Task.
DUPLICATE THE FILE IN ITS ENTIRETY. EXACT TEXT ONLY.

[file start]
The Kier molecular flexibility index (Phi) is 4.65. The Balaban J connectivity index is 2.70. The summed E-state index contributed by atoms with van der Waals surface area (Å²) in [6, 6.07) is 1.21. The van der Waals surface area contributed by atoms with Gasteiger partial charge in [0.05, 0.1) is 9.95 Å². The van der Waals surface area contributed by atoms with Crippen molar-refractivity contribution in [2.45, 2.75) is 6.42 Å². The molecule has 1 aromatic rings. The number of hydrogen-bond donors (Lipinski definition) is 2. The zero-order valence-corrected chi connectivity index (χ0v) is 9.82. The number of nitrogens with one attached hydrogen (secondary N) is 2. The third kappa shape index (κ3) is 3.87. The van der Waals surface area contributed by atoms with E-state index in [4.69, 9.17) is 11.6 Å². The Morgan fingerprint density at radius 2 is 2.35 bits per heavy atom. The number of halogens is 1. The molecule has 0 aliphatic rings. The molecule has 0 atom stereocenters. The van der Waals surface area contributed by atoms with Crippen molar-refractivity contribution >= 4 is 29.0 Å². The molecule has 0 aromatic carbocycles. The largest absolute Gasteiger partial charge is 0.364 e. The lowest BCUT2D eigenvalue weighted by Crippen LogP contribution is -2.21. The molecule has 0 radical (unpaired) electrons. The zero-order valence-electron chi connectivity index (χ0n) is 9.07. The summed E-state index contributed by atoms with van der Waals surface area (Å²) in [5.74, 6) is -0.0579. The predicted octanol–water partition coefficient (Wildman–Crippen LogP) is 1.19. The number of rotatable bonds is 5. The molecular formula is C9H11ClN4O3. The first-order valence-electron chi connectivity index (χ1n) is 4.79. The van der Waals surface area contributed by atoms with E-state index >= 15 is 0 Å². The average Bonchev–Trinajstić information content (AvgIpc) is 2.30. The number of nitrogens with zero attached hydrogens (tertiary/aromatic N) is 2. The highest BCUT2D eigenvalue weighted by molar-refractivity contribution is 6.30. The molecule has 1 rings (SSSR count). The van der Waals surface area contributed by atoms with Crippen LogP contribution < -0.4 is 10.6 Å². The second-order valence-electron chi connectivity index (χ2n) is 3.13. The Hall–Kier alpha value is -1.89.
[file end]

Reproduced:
The Kier molecular flexibility index (Phi) is 4.65. The Balaban J connectivity index is 2.70. The summed E-state index contributed by atoms with van der Waals surface area (Å²) in [6, 6.07) is 1.21. The van der Waals surface area contributed by atoms with Gasteiger partial charge in [0.05, 0.1) is 9.95 Å². The van der Waals surface area contributed by atoms with Crippen molar-refractivity contribution in [2.45, 2.75) is 6.42 Å². The molecule has 1 aromatic rings. The number of hydrogen-bond donors (Lipinski definition) is 2. The zero-order valence-corrected chi connectivity index (χ0v) is 9.82. The number of nitrogens with one attached hydrogen (secondary N) is 2. The third kappa shape index (κ3) is 3.87. The van der Waals surface area contributed by atoms with E-state index in [4.69, 9.17) is 11.6 Å². The Morgan fingerprint density at radius 2 is 2.35 bits per heavy atom. The number of halogens is 1. The molecule has 0 aliphatic rings. The molecule has 0 atom stereocenters. The van der Waals surface area contributed by atoms with Crippen molar-refractivity contribution >= 4 is 29.0 Å². The molecule has 0 aromatic carbocycles. The largest absolute Gasteiger partial charge is 0.364 e. The lowest BCUT2D eigenvalue weighted by Crippen LogP contribution is -2.21. The molecule has 0 radical (unpaired) electrons. The zero-order valence-electron chi connectivity index (χ0n) is 9.07. The summed E-state index contributed by atoms with van der Waals surface area (Å²) in [5.74, 6) is -0.0579. The predicted octanol–water partition coefficient (Wildman–Crippen LogP) is 1.19. The number of rotatable bonds is 5. The molecular formula is C9H11ClN4O3. The first-order valence-electron chi connectivity index (χ1n) is 4.79. The van der Waals surface area contributed by atoms with E-state index >= 15 is 0 Å². The average Bonchev–Trinajstić information content (AvgIpc) is 2.30. The number of nitrogens with zero attached hydrogens (tertiary/aromatic N) is 2. The highest BCUT2D eigenvalue weighted by molar-refractivity contribution is 6.30. The molecule has 1 rings (SSSR count). The van der Waals surface area contributed by atoms with Crippen LogP contribution < -0.4 is 10.6 Å². The second-order valence-electron chi connectivity index (χ2n) is 3.13. The Hall–Kier alpha value is -1.89.